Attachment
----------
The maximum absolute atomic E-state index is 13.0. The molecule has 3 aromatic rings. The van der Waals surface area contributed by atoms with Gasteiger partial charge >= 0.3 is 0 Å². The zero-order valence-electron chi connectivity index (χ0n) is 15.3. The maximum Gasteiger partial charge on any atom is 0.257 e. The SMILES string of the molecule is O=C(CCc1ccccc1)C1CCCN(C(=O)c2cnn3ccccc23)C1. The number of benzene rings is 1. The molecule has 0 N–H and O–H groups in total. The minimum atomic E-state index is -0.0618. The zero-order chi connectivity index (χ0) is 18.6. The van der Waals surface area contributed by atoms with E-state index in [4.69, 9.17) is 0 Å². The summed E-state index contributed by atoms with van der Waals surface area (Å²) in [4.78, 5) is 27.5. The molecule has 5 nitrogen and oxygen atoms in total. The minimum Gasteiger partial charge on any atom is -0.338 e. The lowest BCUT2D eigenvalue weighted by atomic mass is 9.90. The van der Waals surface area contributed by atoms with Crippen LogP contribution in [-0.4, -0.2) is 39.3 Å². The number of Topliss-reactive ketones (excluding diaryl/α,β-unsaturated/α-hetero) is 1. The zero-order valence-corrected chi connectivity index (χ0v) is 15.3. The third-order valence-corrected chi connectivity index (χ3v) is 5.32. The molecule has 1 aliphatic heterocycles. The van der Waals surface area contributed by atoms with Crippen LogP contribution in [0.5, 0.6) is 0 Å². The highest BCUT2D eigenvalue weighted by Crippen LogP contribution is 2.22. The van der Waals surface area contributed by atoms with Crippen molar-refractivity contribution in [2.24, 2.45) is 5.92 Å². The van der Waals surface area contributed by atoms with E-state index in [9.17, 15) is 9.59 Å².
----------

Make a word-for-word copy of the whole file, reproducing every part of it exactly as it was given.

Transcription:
The maximum absolute atomic E-state index is 13.0. The molecule has 3 aromatic rings. The van der Waals surface area contributed by atoms with Gasteiger partial charge >= 0.3 is 0 Å². The zero-order valence-electron chi connectivity index (χ0n) is 15.3. The maximum Gasteiger partial charge on any atom is 0.257 e. The SMILES string of the molecule is O=C(CCc1ccccc1)C1CCCN(C(=O)c2cnn3ccccc23)C1. The number of benzene rings is 1. The molecule has 0 N–H and O–H groups in total. The minimum atomic E-state index is -0.0618. The zero-order chi connectivity index (χ0) is 18.6. The van der Waals surface area contributed by atoms with E-state index in [4.69, 9.17) is 0 Å². The summed E-state index contributed by atoms with van der Waals surface area (Å²) in [4.78, 5) is 27.5. The molecule has 5 nitrogen and oxygen atoms in total. The minimum Gasteiger partial charge on any atom is -0.338 e. The lowest BCUT2D eigenvalue weighted by atomic mass is 9.90. The van der Waals surface area contributed by atoms with Crippen LogP contribution in [-0.4, -0.2) is 39.3 Å². The number of Topliss-reactive ketones (excluding diaryl/α,β-unsaturated/α-hetero) is 1. The zero-order valence-corrected chi connectivity index (χ0v) is 15.3. The third-order valence-corrected chi connectivity index (χ3v) is 5.32. The molecule has 1 aliphatic heterocycles. The van der Waals surface area contributed by atoms with Crippen LogP contribution in [0.5, 0.6) is 0 Å². The highest BCUT2D eigenvalue weighted by Crippen LogP contribution is 2.22. The van der Waals surface area contributed by atoms with Crippen molar-refractivity contribution in [2.24, 2.45) is 5.92 Å². The van der Waals surface area contributed by atoms with E-state index in [9.17, 15) is 9.59 Å².